The Pursuit of Happiness

The Pursuit of Happiness

Some days it hurts to breathe and a cough can become scary. I’ve learned that a cough is not usually a sign that I have a cold, but that my lungs have become inflamed. When this happens, a hearty laugh or a deep breath can send me into a painful coughing spell. Some mornings, I waddle because it is too challenging to try to move my ankles. There also are times when my face actually hurts, and for a person who smiles a lot, that’s an interesting challenge.

I don’t usually share all of the pains and discomforts I experience, and I am only sharing them now because of a compliment I received.  Recently, I ran into a woman who I had spent only a brief time with and she started following me on social media. She was facing difficulties in her life and said to me, “I wish I could be naturally happy and upbeat like you.” I almost broke into a full belly-laugh at her assessment of what she sees in me.

Lupus is a tough disease. I could write out a ton of symptoms that I experience pretty much on a daily basis, and the list would be much longer than what I shared at the start of this column. In spite of the aches, pains, tears, emotional rollercoaster and so much more I deal with, I decide each morning to be happy. I explained to her that I am not naturally happy and upbeat. I let her know that I am constantly counting blessings, looking for reasons to smile and trying my best not to be Debbie Downer, but some days certainly are more difficult than others.

I always have done my best to find the good in even the worst situations. When I was diagnosed with lupus, this way of thinking and living was truly challenged. There have been times when I have been in so much pain that even a trip to the hospital and a mixed dose of vicodin and morphine didn’t take the edge off. (Nurses would fall in love with me because I still would find a way to make them smile as I battled through the pain.)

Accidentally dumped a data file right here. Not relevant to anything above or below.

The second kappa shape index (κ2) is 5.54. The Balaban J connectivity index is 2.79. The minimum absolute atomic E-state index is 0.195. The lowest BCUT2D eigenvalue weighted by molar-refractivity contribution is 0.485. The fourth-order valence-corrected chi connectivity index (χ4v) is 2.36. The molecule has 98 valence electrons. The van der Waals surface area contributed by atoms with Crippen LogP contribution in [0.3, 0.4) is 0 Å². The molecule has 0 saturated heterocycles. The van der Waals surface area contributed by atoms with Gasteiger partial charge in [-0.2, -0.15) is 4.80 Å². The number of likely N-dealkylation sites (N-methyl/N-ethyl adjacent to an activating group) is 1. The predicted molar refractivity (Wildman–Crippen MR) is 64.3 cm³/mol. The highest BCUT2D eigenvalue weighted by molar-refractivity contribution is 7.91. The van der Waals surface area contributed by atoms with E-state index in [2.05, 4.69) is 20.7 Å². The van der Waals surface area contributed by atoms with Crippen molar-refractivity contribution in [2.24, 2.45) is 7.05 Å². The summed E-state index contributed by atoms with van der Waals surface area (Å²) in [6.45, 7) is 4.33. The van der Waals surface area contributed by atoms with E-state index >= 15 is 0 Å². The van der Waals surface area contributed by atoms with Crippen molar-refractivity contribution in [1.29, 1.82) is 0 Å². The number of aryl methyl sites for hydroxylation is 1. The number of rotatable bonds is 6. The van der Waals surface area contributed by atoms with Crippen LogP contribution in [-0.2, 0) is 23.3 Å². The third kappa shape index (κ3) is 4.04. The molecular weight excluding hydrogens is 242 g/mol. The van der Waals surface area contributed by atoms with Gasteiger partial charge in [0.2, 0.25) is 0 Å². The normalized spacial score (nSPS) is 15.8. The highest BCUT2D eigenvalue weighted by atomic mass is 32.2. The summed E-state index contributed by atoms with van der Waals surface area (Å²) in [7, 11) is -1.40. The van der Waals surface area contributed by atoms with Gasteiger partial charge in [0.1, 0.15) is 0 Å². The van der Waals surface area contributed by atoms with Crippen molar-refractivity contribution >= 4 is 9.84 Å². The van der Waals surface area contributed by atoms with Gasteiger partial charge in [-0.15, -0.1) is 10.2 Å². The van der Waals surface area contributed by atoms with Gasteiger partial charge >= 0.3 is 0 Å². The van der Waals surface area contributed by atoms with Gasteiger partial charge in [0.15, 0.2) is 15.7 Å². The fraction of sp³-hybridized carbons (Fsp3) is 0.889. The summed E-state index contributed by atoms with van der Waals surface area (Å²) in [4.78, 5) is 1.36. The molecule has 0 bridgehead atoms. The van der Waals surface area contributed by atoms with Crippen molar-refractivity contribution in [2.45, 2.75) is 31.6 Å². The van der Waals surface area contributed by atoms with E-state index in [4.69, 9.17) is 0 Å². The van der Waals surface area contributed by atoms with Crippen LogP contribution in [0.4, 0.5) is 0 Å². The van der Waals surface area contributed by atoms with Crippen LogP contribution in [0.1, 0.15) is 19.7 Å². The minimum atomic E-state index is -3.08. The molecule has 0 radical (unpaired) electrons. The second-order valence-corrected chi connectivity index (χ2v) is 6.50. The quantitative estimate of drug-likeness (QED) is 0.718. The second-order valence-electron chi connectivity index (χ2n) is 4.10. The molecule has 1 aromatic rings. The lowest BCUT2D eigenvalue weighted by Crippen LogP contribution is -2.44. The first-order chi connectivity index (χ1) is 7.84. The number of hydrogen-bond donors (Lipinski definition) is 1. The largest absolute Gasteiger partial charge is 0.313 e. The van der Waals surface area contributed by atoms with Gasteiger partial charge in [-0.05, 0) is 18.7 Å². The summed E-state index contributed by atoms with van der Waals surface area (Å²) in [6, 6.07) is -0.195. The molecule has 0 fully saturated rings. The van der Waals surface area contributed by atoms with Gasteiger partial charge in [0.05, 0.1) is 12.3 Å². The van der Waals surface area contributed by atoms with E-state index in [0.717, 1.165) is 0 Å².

The benefit of my pursuit of happiness is that my life is more joyful. But sadly, people see me powering through and assume I am “naturally upbeat” when it’s a continuously difficult battle.

It is hard to find joy when your body is wracked with pain. Your emotional state is in constant upheaval with all the potential issues caused by lupus, and your financial situation is up in the air because of all of the medical costs associated with battling a never-ending disease. To find a smile, a kind word and offer others encouragement through all of that is not so easy.

However, I do my best to find happiness not only for myself, but to bring a little joy to those I encounter.


Note: Lupus News Today is strictly a news and information website about the disease. It does not provide medical advice, diagnosis, or treatment. This content is not intended to be a substitute for professional medical advice, diagnosis, or treatment. Always seek the advice of your physician or other qualified health provider with any questions you may have regarding a medical condition. Never disregard professional medical advice or delay in seeking it because of something you have read on this website. The opinions expressed in this column are not those of Lupus News Today, or its parent company, BioNews Services, and are intended to spark discussion about issues pertaining to lupus.

Kellie is a lupus warrior who spends her time teaching many about the incurable disease she battles with a smile on her face. She travels the world, writes articles, has an active YouTube channel and creates coloring and activity books for both adults and children. She is known as Queen Bubbly Bee because no matter what is going on with her body, she always manages to find the silver lining.
Kellie is a lupus warrior who spends her time teaching many about the incurable disease she battles with a smile on her face. She travels the world, writes articles, has an active YouTube channel and creates coloring and activity books for both adults and children. She is known as Queen Bubbly Bee because no matter what is going on with her body, she always manages to find the silver lining.

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  1. Colleen Souders says:

    This is perfect timing since I went to the Dr today because of chest pain I first thought was
    pleurisy but the symptoms did not fit.
    chest xray & EKG OK so the Dr thinks it’s inflammatory bronchitis from Lupus. Steroids again. I had been doing so good then…

  2. Felisha Bobe says: